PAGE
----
- Fourth, create written bylaws for the business for reference in the future. Numerous states do not require corporations to file corporate bylaws with the state. However, written bylaws establish the rules and regulations that will govern the corporation.
- Fifth, acquire the licenses and permits you need to operate the corporation legally. Most states require corporations to obtain a general business license to function in the state. The permits and licenses needed will vary based on the nature of the business.
What are the Articles of Incorporation Composed of?
Articles of incorporation are formal documents filed with a government body, and they legally document the creation of a corporation. Articles of incorporation usually have pertinent information like the firm’s name, street address, agent for service of process, and the amount of stock to be issued. In the United States, articles of incorporation are filed with the Office of the Secretary of State. Usually, this occurs when the business decides to incorporate. By filing these documents, corporations may gain favorable tax advantages, the ability to issue stock and raise capital, or shield owners from liability.
Articles of incorporation are mainly used outside of companies. However, other documents such as bylaws, operating agreements, or business plans are more helpful internally. Corporations must take certain steps and make decisions required under corporate law. And filing articles of incorporation is part of the process. The articles of incorporation are composed of the following items.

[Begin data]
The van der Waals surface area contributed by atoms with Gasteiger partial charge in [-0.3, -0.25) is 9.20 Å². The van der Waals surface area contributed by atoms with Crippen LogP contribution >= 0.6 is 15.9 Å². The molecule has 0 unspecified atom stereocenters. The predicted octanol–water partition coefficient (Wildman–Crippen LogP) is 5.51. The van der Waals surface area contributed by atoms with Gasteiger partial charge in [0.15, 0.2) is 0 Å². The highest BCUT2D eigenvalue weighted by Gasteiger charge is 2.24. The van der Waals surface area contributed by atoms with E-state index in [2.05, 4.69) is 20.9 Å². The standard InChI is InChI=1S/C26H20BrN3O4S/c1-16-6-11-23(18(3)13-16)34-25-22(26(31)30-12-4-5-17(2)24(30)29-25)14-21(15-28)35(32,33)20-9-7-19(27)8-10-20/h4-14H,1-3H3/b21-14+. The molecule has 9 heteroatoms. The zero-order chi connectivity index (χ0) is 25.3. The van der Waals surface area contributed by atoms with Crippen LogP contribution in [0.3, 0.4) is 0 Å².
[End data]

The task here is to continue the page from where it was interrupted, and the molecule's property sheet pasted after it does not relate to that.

- Name of the corporation: The corporation name is the legal name. It is your corporation’s identity, and you have to use it in all documentation.
- Name and address of the registered agent: The registered agent must have a physical address on file. They accept tax and legal documents on behalf of your business.
- Type of corporate structure: The three most common types of corporate structures are a limited liability company (LLC), C-Corporation (C-Corp), and S-Corporation (S-Corp).
- Names and addresses of the initial board of directors: The board of directors makes decisions for the company. All of their names and addresses should be filed for contact purposes.
- Number and type of authorized shares: Authorized shares are the total number of shares that companies can afford to give out. The types of authorized shares are common shares, preferred shares, and restricted shares.
- Duration of the corporation: The duration indicates the length of time (in years) that your corporation will operate. Most states will not ask for a set duration period in the articles of incorporation. But states that request it will not ask you to provide a limited duration.
- Name, signature, and address of the incorporator: Incorporators are the owners of a business. Once a corporation is established and able to operate, the name, signature, and address of the incorporator are crucial for daily functions.
How Many People Should be a Member of a Corporation?